It is rare to find a football manager as utterly devoted to the cult of one individual as Ole Gunnar Solskjaer is to his ‘gaffer’ Sir Alex Ferguson. During Solskjaer’s first few months at Old Trafford, when everything he touched turned to gold, those constant allusions to the glory days of the 1990s seemed like a calculated attempt to unite a disparate bunch of players around a coherent cultural identity, but as the Fergie references kept flowing it began to feel less like a deliberate strategy and more like an obsession.
In fact, so absolute is Solskjaer’s reliance on Ferguson’s methods that he appears to be adopting the tactics from the Norwegian’s time as a player at United, too. “Pace and power – that’s what we are,” he said in February, per Manchester Evening News. “When we have players like we have with pace… that’s how we played with Andy (Cole), Dwight Yorke, Ryan Giggs, and Becks down the sides. We attack quickly when you can. That’s my philosophy as well.”
Pace and power: buzzwords of a bygone era, it could be argued, and principles semi-abandoned for more complex tactical methods by Ferguson himself in the final five years of his tenure. Nevertheless Solskjaer has quietly spent the summer of 2019 rebuilding the club around raw speed, hoping that matches can be won in sudden bursts of energy by individuals; in moments rather than systems, as was the way during Solskjaer’s prime years at United between 1998 and 2004 – just before Jose Mourinho and Rafael Benitez arrived in England to lay the foundations for a new dawn of in-depth tactical coaching.
At its core Solskjaer’s approach is psychological rather than tactical, self-belief being the most important factor when relying on speedy wingers to beat a man, when relying on waves of attacks built on creative freedom. That helps to explain why United fell away so dramatically towards the end of last season – and why a 4-0 victory over Chelsea isn’t necessarily a sign that United are set for a good season under the Norwegian.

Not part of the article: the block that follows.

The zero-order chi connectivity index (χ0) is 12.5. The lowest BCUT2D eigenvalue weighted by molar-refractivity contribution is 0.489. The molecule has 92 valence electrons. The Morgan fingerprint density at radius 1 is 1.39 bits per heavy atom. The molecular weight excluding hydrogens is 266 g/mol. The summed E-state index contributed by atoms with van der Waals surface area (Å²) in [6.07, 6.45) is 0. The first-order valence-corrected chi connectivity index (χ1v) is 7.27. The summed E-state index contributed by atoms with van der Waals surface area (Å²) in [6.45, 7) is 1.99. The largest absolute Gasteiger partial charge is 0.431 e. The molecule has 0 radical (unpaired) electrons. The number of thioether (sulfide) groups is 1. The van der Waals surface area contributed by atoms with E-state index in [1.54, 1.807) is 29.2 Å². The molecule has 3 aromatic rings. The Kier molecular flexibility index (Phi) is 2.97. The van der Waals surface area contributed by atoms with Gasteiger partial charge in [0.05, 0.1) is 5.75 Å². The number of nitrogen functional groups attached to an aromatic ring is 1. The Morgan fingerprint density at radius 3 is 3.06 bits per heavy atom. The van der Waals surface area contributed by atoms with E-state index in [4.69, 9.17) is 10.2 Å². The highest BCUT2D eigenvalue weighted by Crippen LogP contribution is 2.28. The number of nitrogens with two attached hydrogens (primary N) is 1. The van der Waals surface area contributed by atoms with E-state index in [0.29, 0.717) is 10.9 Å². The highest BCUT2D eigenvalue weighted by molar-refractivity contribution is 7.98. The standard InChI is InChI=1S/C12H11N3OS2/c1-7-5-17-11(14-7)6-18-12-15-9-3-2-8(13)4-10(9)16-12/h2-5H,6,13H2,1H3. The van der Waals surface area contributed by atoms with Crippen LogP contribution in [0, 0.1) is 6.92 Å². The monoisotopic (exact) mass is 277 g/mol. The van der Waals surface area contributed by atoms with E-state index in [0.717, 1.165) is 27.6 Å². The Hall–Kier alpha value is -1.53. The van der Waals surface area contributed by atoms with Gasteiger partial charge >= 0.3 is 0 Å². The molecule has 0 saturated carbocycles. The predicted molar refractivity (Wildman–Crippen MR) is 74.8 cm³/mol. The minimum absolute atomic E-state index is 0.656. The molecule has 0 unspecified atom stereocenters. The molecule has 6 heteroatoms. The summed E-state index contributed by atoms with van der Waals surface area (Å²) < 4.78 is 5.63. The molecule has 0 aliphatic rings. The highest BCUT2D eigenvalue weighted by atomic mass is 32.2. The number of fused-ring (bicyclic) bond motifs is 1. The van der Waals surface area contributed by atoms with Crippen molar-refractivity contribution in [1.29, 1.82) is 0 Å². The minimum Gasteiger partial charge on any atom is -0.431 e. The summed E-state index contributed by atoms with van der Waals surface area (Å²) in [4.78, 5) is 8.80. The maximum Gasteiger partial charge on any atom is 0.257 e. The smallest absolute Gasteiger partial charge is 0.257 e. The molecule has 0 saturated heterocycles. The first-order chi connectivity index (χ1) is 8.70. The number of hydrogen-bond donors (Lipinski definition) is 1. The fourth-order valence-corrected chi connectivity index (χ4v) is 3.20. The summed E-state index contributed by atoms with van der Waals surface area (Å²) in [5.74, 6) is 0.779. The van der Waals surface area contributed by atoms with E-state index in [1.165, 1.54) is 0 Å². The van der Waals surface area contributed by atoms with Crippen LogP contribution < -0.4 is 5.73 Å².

Not that the positives should be glossed over. With Anthony Martial and Marcus Rashford swapping left-wing and centre-forward positions, Paul Pogba in a deeper midfield role that allows him to pick out Hollywood passes for those runners, and Daniel James coming off the bench, Solskjaer has created a counter-attacking ruthlessness that is likely to see the second-half performance against Chelsea repeated when facing other Big Six clubs this season.
Even just possessing a coherent tactical identity, and one based on the notion of attacking football is an upgrade on the oddly vacuous football under Jose Mourinho and Louis van Gaal, both of whom struggled to assert their blueprint with enough authority for fans or the media to truly label their intentions. What Solskjaer evidently understands is that the Old Trafford faithful love a good dribbler, and are much happier backing a team that definitively wants to score as many goals as possible.
But there is something idealistic, and perhaps equally hollow, in the vague assertion that United will seek to attack and seek to use pace and power this campaign. Football is simply more acutely tactical in 2019, while the imbalance between the Big Six and the rest has created a situation in which United will hold the vast majority of possession in most of their Premier League matches – potentially negating Solskjaer’s reliance on pace.
His tactics might work against expansive, porous sides like Frank Lampard’s Chelsea, but most clubs will sit deep and invite United to break them down, particularly after witnessing what happened at Old Trafford on Sunday. In those situations, speed on the flanks is nowhere near as useful, and emphasis will be needed on intricate passing moves and attacking rhythms worked out fastidiously on the training ground.
Jurgen Klopp’s rapid front three may appear to be improvising like United’s on Sunday, but their movements are in fact the muscle-memory results of repetition at Melwood. There is nothing about Solskjaer’s managerial career so far to suggest he is similarly engaged in modern methods, but rather is doubling down on the ‘pace and power’ approach that worked for Ferguson in the 1990s.
“It doesn't matter if they are English, Norwegian, French, Brazilians, you just want good players, good people, quality and speed of course is a big thing in football nowadays,” Solskjaer said in July. He’s right, but after a chaotic first half against Chelsea in a game that could easily have swung the other way, packing the front line with speed – and hitting clubs in short bursts of improvised attacking football - isn’t enough in the modern game. Their trip to Wolves on Monday night will go a long way to telling us just how much variety and complexity is beneath the surface-level commitment to building a football club around pace and power.